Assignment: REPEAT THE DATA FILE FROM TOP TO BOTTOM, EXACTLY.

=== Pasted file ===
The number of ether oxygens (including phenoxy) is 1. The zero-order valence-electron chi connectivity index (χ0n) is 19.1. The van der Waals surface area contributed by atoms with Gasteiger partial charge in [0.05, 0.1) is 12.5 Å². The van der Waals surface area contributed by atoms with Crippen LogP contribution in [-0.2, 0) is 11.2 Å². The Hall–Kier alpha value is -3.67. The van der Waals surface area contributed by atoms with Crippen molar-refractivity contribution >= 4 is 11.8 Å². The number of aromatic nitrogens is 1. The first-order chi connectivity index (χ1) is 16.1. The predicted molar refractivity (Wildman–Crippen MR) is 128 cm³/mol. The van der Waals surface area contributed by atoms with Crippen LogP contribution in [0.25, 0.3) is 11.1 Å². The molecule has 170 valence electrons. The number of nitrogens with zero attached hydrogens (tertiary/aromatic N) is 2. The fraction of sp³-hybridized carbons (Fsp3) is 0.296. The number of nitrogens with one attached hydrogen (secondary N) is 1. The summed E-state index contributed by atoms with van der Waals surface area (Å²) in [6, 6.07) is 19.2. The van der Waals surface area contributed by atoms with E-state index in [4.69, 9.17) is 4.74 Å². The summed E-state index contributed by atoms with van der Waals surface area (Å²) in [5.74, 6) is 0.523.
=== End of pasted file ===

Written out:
The number of ether oxygens (including phenoxy) is 1. The zero-order valence-electron chi connectivity index (χ0n) is 19.1. The van der Waals surface area contributed by atoms with Gasteiger partial charge in [0.05, 0.1) is 12.5 Å². The van der Waals surface area contributed by atoms with Crippen LogP contribution in [-0.2, 0) is 11.2 Å². The Hall–Kier alpha value is -3.67. The van der Waals surface area contributed by atoms with Crippen molar-refractivity contribution >= 4 is 11.8 Å². The number of aromatic nitrogens is 1. The first-order chi connectivity index (χ1) is 16.1. The predicted molar refractivity (Wildman–Crippen MR) is 128 cm³/mol. The van der Waals surface area contributed by atoms with Crippen LogP contribution in [0.25, 0.3) is 11.1 Å². The molecule has 170 valence electrons. The number of nitrogens with zero attached hydrogens (tertiary/aromatic N) is 2. The fraction of sp³-hybridized carbons (Fsp3) is 0.296. The number of nitrogens with one attached hydrogen (secondary N) is 1. The summed E-state index contributed by atoms with van der Waals surface area (Å²) in [6, 6.07) is 19.2. The van der Waals surface area contributed by atoms with E-state index in [4.69, 9.17) is 4.74 Å². The summed E-state index contributed by atoms with van der Waals surface area (Å²) in [5.74, 6) is 0.523.